Intel Ivy Bridge i5-3570K & i7-3770K Review

CPU by leeghoofd @ 2012-04-24

Time seems to fly. Just over one year ago Intel introduced Sandy Bridge to the world. Packing a high performance CPU, with mega overclockability for the K skews, yet keeping power consumption and heat to a bare minimum. The best part was that Sandy Bridge was affordable and even a big threat to Intel's flagship, the socket 1366. World records were smashed at HWBot, as this little socket 1155 CPU overclocked to 5.8Ghz and beyond. The instructions per clock were way faster then anything we were accustomed too. End of last year, it was time to replace the aging socket 1366 by Sandy Bridge-E. The socket 2011 has big potential with it's quad channel RAM support and multi GPU excellence via 40 PCI-E lanes. But the overall clock speeds of the SB-E were disappointing. Most CPU's don't even go over 5500mhz on cold. Today we are gonna introduce the "Die" shrink of the little affordable Sandy Bridge CPU's : Codename Ivy Bridge

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Panther Point aka Z77

Let's take a quick look at the Z77 aka Panther Point chipset. With each new CPU generation Intel coincides it's launch with a brand new chipset.



Biggest innovation is the electrical support for PCI-Express 3.0. We say electrical support as the PCI-E controller is in the uncore part of the processor. So it's not a part of the Z77 chipset. On P67 or Z68 the 16 PCI-E lanes were just split up over the needed PCI-E cards. If you had one GPU, it would receive the full bandwith of 16X PCI-E 2.0. When going SLI or Crossfire each card would get 8X PCI-E lanes at it's disposal.



New is the mode to work with 3 GPU's, with the lanes divided over one time 8X and twice 4X times. According Intel PCI-E 4X gen 3.0 is as fast as PCI-E 8X Gen 2, this in combination with a PCI-E 3.0 compatible GPU. Sadly this mode is only supported when utilising an Ivy Bridge CPU. So when using a SB CPU on a Z77 motherboard you still will have PCI-E gen 2.  On Z77 an Ivy Bridge CPU can steer up to three monitors via the HD2500/4000 iGPU. The Z77 is the flagship chipset, there are other variants that have limited capabilities for overclocking, RAM divider support, Multi GPU support, etc...



The above graph shows more than a thousand words could do. For the overclockers chipset of preference will be the  Z77 or in worst case budget limited scenario the Z75. The rest of the chipsets will be more targeted at the mainstream or OEM market.

The supported RAM has gone up from DDR3 1333Mhz to DDR3 1600Mhz. When we took an in depth look at the Sandy Bridge dividers, we concluded that for most applications 1600mhz was a good midway between performance and budget. Maximum supported ram divider then was 2133Mhz, even though some boards had a 2400Mhz option in the bios. However close to no retail CPU was able to boot with it. When pairing an Ivy Bridge CPU with a Z77 board you have the choice to go up as high as DDR3 3200mhz. But Intel didn't stop there and also included 200Mhz dividers. The whole RAM divider range now goes from :

DDR3 800 -1066-1333-1400-1600-1800-1866-2000-2133-2200-2400-2600-2666-2800-2933-3000 up to DDR3 3200mhz.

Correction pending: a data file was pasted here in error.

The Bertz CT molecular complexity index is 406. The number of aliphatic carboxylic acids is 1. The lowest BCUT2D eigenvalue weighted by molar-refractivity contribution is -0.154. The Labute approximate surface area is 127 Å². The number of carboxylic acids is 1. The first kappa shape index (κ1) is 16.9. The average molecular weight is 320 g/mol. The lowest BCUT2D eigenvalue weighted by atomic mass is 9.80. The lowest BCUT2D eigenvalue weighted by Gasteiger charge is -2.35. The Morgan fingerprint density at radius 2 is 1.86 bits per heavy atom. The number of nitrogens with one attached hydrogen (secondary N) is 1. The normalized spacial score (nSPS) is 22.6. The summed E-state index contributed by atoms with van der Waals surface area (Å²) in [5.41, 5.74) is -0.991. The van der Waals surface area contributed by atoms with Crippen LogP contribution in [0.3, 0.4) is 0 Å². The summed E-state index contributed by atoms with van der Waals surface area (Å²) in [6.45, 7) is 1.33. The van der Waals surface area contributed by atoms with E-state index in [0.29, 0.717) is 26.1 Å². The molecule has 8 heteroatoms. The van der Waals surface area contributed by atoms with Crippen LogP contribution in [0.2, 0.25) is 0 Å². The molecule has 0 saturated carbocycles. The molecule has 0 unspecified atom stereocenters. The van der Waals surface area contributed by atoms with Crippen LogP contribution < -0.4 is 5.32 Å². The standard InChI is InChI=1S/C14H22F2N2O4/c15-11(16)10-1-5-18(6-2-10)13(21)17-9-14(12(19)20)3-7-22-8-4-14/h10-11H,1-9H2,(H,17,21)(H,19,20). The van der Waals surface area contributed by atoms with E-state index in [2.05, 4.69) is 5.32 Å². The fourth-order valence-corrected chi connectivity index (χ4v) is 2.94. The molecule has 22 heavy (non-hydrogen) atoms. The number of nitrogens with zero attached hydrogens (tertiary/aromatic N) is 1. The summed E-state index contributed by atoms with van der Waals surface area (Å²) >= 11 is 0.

Plenty of choice wouldn't you say ? This means that the IMC ( integrated Memory Controller ) of the CPU has got a lot of potential. Too bad the extra dividers aren't available when using a SB CPU on the Panter Point platform. Below some bios screenshots from the Gigabyte board :



Interestingly enough on some P67/Z68 the 2400Mhz RAM divider works with an IVY based CPU. Till now looking at our CPU's we have tested it seems DDR3 2600mhz RAM is easy peasy. However our i7-3770K ES CPU had big issues with DDR3 2800mhz RAM speed. While it's little brother the i5-3570K wasn't even breaking a sweat at DDR3 2800mhz. Question remains if these insane RAM speeds bring more performance. As with SB we saw the performance scaling after DDR3 1866Mhz was minimal. Intel sticks to XMP 1.3 RAM sticks, so nothing new there.

Sadly no evolution in the number of S-ATA ports. Still two S-ATA 600 and four S-ATA 300 ports steered by the PCH. Similar to the Z68, you can use a SSD for caching purposes. Intel baptised this feature : Intel Smart Response Technology. Gigabyte boards even have an onboard mSATA slot, to allows for cheaper mSATA SSD's. Interesting technique of approaching this SSD caching. In case you opt to use an SSD in your PC, the Intel Rapid Start Technology allows you to boot from standby mode in under 5 secs.

Last but not least there's Lucid Virtu MVP. But we are still testing this software as it gives a tremendous boost in 3D benches and in some games. We mention some games, as some even get slower and more jerky. Here are some screenies of the software GUI.


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Comment from Teemto @ 2012/04/27
How about the issues with the heat spreader?
Maybe better to wait on buying one till Intel addresses this issue and switches back to the paste used in SB. If they plan to do that at all?
Other option would be to tear off the heat spreader but I'm not going to risk that on a 300€ CPU
Comment from leeghoofd @ 2012/04/27
Maybe Intel will correct it but I doub t it as for 24/7 there's no problem,
These CPU's are screamingly fast for daily usage and gaming. For benchers LN2 is the only way to go. Removing IHS for LN2 benching is too risky in my book...
Comment from Stefan Mileschin @ 2012/04/27
I am waiting to see some retail CPUs benched on air with the HSF removed
Comment from nigel @ 2012/05/01
except for the litle issue with the ihs and such these look just great.

I just hope to see more results with retail samples and modified ihs. Like lapping, no ihs, remounting ihs...

But nonetheless this is my next upgrade

Also nice write up once again